There’s now an open source, empirical approach to address parsing and normalization: libpostal.

Libpostal is built using machine learning techniques on top of Open Street Map input data to produce parsed and normalized addresses from arbitrary input strings. It has binding for lots of languages: Perl, PHP, Python, Ruby and more.

And now, it also has a binding for PostgreSQL: pgsql-postal.

You can do the same things with the PostgreSQL binding as you can with the other languages: convert raw strings into normalized or parsed addresses. The normalization function returns an array of possible normalized forms:

SELECT unnest(
  postal_normalize('412 first ave, victoria, bc')
  );
                  unnest                  
------------------------------------------
 412 1st avenue victoria british columbia
 412 1st avenue victoria bc
(2 rows)

The parsing function returns a jsonb object holding the various parse components:

SELECT postal_parse('412 first ave, victoria, bc');
         postal_parse                                   
----------------------------------
 {"city": "victoria", 
  "road": "first ave", 
  "state": "bc", 
  "house_number": "412"}
(1 row)

The core library is very fast once it has been initialized, and the binding has been shown to be acceptably fast, despite some unfortunate implementation tradeoffs.

Thanks to Darrell Fuhriman for motivating this work!

Enter the Panopticon

In 1790, Jeremy Bentham published his plans for the “panopticon”, his design for a new kind of prison that would leverage surveillance to ensure well-behaved prisoners. The panopticon was laid out so that all cells were visible from a central monitoring station, from which a hidden guard could easily watch any inmate, without being observed himself.

Enter the Panopticon

Bentham expected the panopticon approach to improve inmate behaviour at low cost: inmates would obey the rules because they could never be certain when the observer was watching them or not.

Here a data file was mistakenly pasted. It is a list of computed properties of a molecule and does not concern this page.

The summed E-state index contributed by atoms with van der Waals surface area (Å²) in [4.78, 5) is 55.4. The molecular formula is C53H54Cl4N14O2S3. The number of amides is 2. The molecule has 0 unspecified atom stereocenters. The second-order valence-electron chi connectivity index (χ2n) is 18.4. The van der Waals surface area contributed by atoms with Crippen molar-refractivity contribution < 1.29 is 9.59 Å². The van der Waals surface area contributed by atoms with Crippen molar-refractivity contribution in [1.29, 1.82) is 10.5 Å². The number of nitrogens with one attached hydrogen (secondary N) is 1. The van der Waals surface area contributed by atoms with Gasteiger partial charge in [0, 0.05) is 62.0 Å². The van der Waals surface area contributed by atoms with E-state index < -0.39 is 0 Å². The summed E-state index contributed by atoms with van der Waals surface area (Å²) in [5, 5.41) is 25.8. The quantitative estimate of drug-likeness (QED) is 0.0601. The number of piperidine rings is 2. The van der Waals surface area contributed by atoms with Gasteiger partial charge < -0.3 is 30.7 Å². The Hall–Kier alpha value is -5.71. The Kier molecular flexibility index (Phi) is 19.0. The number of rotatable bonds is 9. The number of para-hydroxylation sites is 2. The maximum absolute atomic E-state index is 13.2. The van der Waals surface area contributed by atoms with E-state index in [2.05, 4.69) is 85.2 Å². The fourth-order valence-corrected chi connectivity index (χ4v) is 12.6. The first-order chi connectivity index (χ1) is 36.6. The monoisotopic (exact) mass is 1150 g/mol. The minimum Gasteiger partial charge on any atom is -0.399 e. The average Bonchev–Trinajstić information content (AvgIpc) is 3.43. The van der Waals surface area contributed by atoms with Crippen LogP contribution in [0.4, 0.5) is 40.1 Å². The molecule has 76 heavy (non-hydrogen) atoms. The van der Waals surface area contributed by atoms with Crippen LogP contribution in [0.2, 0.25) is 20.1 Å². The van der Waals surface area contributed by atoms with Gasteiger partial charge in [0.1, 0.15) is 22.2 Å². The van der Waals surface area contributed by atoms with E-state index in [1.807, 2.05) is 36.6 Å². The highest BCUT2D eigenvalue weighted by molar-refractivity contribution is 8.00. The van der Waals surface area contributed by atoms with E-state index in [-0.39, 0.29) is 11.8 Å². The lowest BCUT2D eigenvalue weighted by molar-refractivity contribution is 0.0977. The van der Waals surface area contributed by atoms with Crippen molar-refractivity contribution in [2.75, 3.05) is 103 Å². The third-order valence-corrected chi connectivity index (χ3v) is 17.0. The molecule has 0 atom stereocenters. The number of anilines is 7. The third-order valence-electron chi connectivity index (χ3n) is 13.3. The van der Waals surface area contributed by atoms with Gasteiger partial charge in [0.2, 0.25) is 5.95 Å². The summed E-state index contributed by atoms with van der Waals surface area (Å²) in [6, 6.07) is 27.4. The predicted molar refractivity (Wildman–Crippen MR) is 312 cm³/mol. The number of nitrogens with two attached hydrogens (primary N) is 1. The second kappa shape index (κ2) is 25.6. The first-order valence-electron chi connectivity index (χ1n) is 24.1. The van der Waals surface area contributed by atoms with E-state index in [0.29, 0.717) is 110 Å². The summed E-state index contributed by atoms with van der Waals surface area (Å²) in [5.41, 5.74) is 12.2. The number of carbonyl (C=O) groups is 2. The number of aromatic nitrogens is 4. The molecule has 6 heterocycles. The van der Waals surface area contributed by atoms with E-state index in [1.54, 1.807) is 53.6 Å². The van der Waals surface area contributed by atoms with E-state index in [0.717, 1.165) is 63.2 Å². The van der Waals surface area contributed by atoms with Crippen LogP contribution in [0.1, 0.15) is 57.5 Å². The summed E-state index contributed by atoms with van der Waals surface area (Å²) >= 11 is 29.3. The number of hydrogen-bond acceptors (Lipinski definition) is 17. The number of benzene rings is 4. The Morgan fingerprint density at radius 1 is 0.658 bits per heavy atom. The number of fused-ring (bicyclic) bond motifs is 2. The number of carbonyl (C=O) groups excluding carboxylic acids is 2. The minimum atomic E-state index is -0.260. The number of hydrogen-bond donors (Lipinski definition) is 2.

The developed world is rapidly turning into a digital panopticon.

Your trail through digital media is 100% tracked.

  • Every web site you visit is traceable, via ad cookies or “like” badges, or Google analytics.
  • Every web search is tracked via cookies or even your own Google login info.

In some respects this tracking is still “opt in” since it is possible, if undesirable, to opt out of digital culture. Drop your email, eschew the web, leave behind your smart phone.

But your trail in the physical work is increasingly being tracked too.

  • If you carry a cell phone, your location is known to within one mobile “cell”, as long as the device is powered.
  • If you use a credit or debit card, or an ATM, you are localised to a particular point of sale when you make a purchase.
  • If you use a car “safety” system like OnStar your location is known while you drive.

Again, these are active signals, and you could opt out. No cell phone, cash only, no vehicles after 1995.

But as I discussed this year in my talk about the future of geo we are rapidly moving beyond the point of “opt out”.

  • Within our lifetimes, most urban areas will be under continuous video surveillance, and more importantly,
  • within our lifetimes, the computational power and algorithms to make sense of all those video feeds in real time will be available.

We take for granted that we have some moments of privacy. When I leave the house and walk to pick up my son at school, for 15 minutes, nobody knows where I am. Not for much longer. All too soon, it will be possible for someone in a data center to say “show me Paul” and get a live picture of me, wherever I may be. A camera will see me, and a computer will identify me in the video stream: there he is.

Speculative fiction is a wonderful thing, and there’s a couple books I read in the last year that are worth picking up for anyone interested in what life in the panopticon might be like.

  • Rainbows End by Verner Vinge (2007) is an exploration of the upcoming world of augmented reality and connectivity. In many ways Vinge leaps right over the period of privacy loss: his characters have already come to terms with a world of continuous visibility.
  • The Circle by David Eggers (2013) jumps into a world right on the cusp of the transition from our current “opt-in” world of partial privacy to one of total transparency, of life in the panopticon.

Both books are good reads, and tightly written, though in the tradition of science fiction the characterizations tend to be a little flat.

The Guardian also has a recent (2015) take on the digital panopticon: